Find a lender. A range of lenders are authorized to offer HomePath mortgages. Even the smallest state, Rhode Island, has more than two dozen authorized lenders. Lenders are listed by state on the HomePath website.
Get preapproved. This involves the lender checking your finances and estimating how much you can borrow. This gives you an idea of the type of house you can afford. The preapproval doesn't guarantee you'll get a loan for this amount, but it speeds up the approval process later on.
Find a property. Eligible properties are listed in Fannie Mae's HomePath database. They're not listed through real estate agents' own sites, though you can use any real estate agent to make an offer on the property.
Check your property's eligibility. There are two types of HomePath mortgage available: The HomePath mortgage doesn't require an appraisal and covers only the purchase cost. The HomePath renovation mortgage requires an appraisal but covers both the purchase and light renovations.
A prefabricated home only qualifies for the main HomePath mortgage. A home in poor condition may only qualify for the renovation mortgage; this is designated by the word "renovation" in a logo that appears on listings. All other homes qualify for both types of mortgage.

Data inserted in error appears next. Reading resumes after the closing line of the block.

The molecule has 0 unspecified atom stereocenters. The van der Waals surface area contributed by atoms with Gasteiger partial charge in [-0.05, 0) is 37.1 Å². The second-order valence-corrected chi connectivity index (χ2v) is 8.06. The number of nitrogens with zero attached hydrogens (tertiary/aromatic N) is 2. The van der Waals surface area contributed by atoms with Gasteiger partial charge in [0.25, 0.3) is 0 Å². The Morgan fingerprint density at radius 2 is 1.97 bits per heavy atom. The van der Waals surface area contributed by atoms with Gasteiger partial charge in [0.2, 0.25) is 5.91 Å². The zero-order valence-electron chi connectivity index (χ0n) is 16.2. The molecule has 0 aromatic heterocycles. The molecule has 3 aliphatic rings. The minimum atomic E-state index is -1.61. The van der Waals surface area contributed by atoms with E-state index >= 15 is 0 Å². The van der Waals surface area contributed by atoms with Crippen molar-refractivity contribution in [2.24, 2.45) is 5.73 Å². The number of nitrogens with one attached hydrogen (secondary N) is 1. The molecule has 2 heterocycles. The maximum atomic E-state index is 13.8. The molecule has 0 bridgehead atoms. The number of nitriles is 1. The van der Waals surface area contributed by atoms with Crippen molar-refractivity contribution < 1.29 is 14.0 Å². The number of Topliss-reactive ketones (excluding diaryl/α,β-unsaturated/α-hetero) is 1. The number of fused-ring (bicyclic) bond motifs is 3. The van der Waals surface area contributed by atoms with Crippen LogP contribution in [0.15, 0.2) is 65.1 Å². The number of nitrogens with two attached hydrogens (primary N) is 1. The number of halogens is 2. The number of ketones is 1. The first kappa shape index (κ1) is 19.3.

Make an offer. You have to supply a cash payment known as "earnest money" to show you're serious. This payment is put toward your down payment if the deal goes through.
Hire a professional to examine the property. You have ten days after an offer is accepted to do this. Fannie Mae sells all properties on an "as is" basis, meaning it isn't responsible for any problems you don't uncover through inspection.
Await approval. The lender needs to confirm that it's willing to loan you the money and fund the home purchase.
Gather together a down payment. This payment is at least 3 percent of the property purchase price, which is a lower percentage than that found with many other mortgages. You're allowed to get this money from your own savings, a gift or a grant. You can only borrow it on a secured basis from a state or local government, employer or nonprofit organization. HomePath rules dictate that you can't borrow the deposit amount from a commercial lender.